The future of e-commerce taxation in the United States may soon be determined as the Supreme Court is set to hear South Dakota v. Wayfair Inc. in the coming months. The ruling may pave a clear path through the current tax landscape, or result in significant compliance hurdles, for those selling online. A decision in favor of either extreme is unlikely, but what can be expected is some guidance on how states should tax online retailers.
The current online sales tax framework is based on the 1992 decision in Quill Corp v. North Dakota. This case established that retailers are exempt from collecting sales taxes when making sales online, as long as they do not hold a physical presence in the state of sale. For years, brick and mortar retailers and state governments have fought this ruling. Retailers claim an extreme disadvantage, given their consumers have to pay sales tax. Governments claim they are losing billions of dollars in tax revenue. As e-commerce giants continue to outpace retailers, critics are pushing back harder. There is even a trendy name – the “Kill Quill” movement—and it is has gained traction.
Many states have chosen to ignore the Quill ruling, and implement their own tax system on online retailers. Currently, South Dakota requires companies that do $100,000 or more of business within the state to collect sales tax on purchases. Does a state have the power to implement a law that contradicts federal law?
The face of retail is rapidly changing, and online sales undoubtedly eat up more of the market share then in 1992, perhaps it is time to update this framework.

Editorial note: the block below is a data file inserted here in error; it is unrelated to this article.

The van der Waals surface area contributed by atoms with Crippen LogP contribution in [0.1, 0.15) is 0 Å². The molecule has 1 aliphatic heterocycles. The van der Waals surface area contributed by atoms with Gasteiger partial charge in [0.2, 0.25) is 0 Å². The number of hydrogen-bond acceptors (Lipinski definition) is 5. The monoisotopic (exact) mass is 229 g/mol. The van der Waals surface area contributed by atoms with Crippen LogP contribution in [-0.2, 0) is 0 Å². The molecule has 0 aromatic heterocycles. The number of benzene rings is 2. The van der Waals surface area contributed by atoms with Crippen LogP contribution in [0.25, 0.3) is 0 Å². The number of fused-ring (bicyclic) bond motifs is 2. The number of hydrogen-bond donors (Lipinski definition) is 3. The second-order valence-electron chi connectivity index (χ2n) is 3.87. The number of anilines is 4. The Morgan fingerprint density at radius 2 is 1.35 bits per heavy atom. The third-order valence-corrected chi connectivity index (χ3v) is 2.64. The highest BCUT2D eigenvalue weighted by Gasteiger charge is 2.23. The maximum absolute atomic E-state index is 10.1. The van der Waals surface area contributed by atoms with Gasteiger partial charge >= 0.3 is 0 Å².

The Quill decision was rooted in the logic that complying with 50 different sales taxes regimes across the states would interrupt the flow of interstate commerce. Kill Quill proponents should have to prove that a new regulation imposing individual state sales tax will not become a regulatory nightmare.
A number of states besides South Dakota have decided to tackle the issue head on by directly taxing Internet sellers. Other states, such as Massachusetts, have attempted to sidestep the Quill issue by establishing physical presence in the form of ‘cookies’ on shopper’s computers. Others, such as Pennsylvania, tax internet sales platforms like Amazon and eBay. There is an obvious difference between a small time Etsy seller, and a multibillion dollar company that has all of its sales online. We hope that the Court will include distinctions that would protect the small business community.
At question in the power to tax is how do we define “a presence”? The articulation of ‘physical presence’ within a state may have other important implications. If a company is “present” enough to justify paying taxes, does it also have other obligations within the state? Can they be sued in that local jurisdiction? Do they need to comply with other state regulations? This ruling may establish a new framework for how we treat and define businesses that exist in cyberspace. For better or worse, this country is in need of evaluating the outdated model, and to set forth clear rules governing e-commerce businesses.